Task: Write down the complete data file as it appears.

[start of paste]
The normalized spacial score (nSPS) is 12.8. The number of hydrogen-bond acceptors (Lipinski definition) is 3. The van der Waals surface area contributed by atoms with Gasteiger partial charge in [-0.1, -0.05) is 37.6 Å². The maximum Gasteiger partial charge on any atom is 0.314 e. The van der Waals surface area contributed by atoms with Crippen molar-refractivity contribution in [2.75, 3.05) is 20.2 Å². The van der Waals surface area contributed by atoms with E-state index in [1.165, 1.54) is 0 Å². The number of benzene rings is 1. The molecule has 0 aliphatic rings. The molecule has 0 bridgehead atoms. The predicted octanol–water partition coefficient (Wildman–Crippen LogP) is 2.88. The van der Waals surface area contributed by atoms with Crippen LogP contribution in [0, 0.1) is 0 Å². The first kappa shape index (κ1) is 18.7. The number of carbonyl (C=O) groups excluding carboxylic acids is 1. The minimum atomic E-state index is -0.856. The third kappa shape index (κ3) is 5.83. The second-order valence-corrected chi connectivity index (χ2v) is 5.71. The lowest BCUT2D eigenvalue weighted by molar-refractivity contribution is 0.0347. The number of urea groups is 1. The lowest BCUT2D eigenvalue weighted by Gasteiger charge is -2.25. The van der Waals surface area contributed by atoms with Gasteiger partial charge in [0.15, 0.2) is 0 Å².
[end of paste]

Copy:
The normalized spacial score (nSPS) is 12.8. The number of hydrogen-bond acceptors (Lipinski definition) is 3. The van der Waals surface area contributed by atoms with Gasteiger partial charge in [-0.1, -0.05) is 37.6 Å². The maximum Gasteiger partial charge on any atom is 0.314 e. The van der Waals surface area contributed by atoms with Crippen molar-refractivity contribution in [2.75, 3.05) is 20.2 Å². The van der Waals surface area contributed by atoms with E-state index in [1.165, 1.54) is 0 Å². The number of benzene rings is 1. The molecule has 0 aliphatic rings. The molecule has 0 bridgehead atoms. The predicted octanol–water partition coefficient (Wildman–Crippen LogP) is 2.88. The van der Waals surface area contributed by atoms with Crippen LogP contribution in [0, 0.1) is 0 Å². The first kappa shape index (κ1) is 18.7. The number of carbonyl (C=O) groups excluding carboxylic acids is 1. The minimum atomic E-state index is -0.856. The third kappa shape index (κ3) is 5.83. The second-order valence-corrected chi connectivity index (χ2v) is 5.71. The lowest BCUT2D eigenvalue weighted by molar-refractivity contribution is 0.0347. The number of urea groups is 1. The lowest BCUT2D eigenvalue weighted by Gasteiger charge is -2.25. The van der Waals surface area contributed by atoms with Gasteiger partial charge in [0.15, 0.2) is 0 Å².